Children Over 19

Collecting child support for children over the age of majority

BCFMA generally collects child support at least until the age of majority. However, we may continue to collect support after that age based on the child’s circumstances. The age of majority in BC is 19, but the applicable age of majority may be different if the order or agreement was made outside the province.

We may continue to collect child support after a child reaches the age of majority if the child:

  • Attends school
  • Plans to return to school
  • Continues to live at home
  • Has a medical condition or disability
  • Is unable to become self-supporting

BCFMA’s age of majority case review process

Shortly before a child reaches the age of majority, we will:

  1. Send a form to the recipient asking for information about the child’s circumstances
  2. Review the information received and determine if we will continue to collect support
  3. Advise both parties if BCFMA will continue to collect ongoing child support

If we collect ongoing support beyond the age of majority, we will request updates on the child’s circumstances from the recipient at regular intervals.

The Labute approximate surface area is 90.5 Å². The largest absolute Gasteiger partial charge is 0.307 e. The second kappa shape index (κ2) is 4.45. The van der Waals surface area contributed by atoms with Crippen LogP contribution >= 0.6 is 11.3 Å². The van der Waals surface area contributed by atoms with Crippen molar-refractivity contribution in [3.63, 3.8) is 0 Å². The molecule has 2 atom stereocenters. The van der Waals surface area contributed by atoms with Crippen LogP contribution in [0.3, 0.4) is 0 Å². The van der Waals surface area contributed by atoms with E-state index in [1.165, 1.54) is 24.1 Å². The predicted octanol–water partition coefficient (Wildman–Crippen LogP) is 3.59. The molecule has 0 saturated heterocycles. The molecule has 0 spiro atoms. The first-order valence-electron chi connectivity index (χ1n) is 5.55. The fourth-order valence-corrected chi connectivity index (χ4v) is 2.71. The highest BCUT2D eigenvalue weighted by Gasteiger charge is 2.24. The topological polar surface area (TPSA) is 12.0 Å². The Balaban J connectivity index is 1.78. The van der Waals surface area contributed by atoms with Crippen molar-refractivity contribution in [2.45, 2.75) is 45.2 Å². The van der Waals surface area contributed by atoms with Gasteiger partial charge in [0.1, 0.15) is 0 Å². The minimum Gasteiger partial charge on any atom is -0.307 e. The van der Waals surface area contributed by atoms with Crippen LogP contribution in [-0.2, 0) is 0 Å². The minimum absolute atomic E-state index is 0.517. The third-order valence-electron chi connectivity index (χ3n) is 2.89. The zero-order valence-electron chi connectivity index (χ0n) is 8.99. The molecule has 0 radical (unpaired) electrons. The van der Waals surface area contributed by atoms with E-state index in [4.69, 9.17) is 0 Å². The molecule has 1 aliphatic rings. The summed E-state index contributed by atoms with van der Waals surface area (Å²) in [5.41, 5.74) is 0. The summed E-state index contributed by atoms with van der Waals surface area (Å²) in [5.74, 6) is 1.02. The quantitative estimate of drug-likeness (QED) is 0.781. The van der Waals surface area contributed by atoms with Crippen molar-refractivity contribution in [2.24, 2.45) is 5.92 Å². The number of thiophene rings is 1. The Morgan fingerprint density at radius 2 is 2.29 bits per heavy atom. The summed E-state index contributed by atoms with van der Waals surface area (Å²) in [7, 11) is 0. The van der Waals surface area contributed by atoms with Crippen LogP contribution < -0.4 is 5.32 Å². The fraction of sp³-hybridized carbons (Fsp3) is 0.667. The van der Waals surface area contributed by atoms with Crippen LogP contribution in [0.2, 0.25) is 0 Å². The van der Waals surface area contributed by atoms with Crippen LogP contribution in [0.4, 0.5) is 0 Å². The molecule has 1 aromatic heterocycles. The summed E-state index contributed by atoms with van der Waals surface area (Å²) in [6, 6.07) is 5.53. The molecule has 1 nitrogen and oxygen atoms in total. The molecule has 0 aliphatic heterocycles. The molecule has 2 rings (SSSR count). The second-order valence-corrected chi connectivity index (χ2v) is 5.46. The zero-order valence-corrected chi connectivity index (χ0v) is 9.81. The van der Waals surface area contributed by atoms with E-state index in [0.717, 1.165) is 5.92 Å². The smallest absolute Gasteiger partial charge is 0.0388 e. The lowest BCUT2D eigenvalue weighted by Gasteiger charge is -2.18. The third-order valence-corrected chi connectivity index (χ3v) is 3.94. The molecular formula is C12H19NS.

Who determines when child support ends?

Once an order or court-filed separation agreement is enrolled with BCFMA, we are responsible under the Family Maintenance Enforcement Act for monitoring and collecting the support due in that document. This means that by law, we must take steps to see that child support payments are made.

If a child support end date is not specified in an order or agreement, we must determine when to stop collecting child support. Some of the reasons for support to continue are listed above, but there can be exceptions.

Review age of majority

If we determine that child support should or should not continue past the child’s age of majority, and one parent does not agree, the following steps are available:

  1. Submit new or additional information to us about the child’s circumstances that is different from the information we have received
  2. We will review the new information and give the other parent a chance to respond
  3. Advise both parties if BCFMA will continue to collect ongoing child support
  4. If one parent still disagrees, or cannot provide us with new information, they can apply to the court for a judge to review

Disagree with a decision made by BCFMA?

Either parent can seek legal advice or consider changing the support order or agreement. Find out more about changing an order.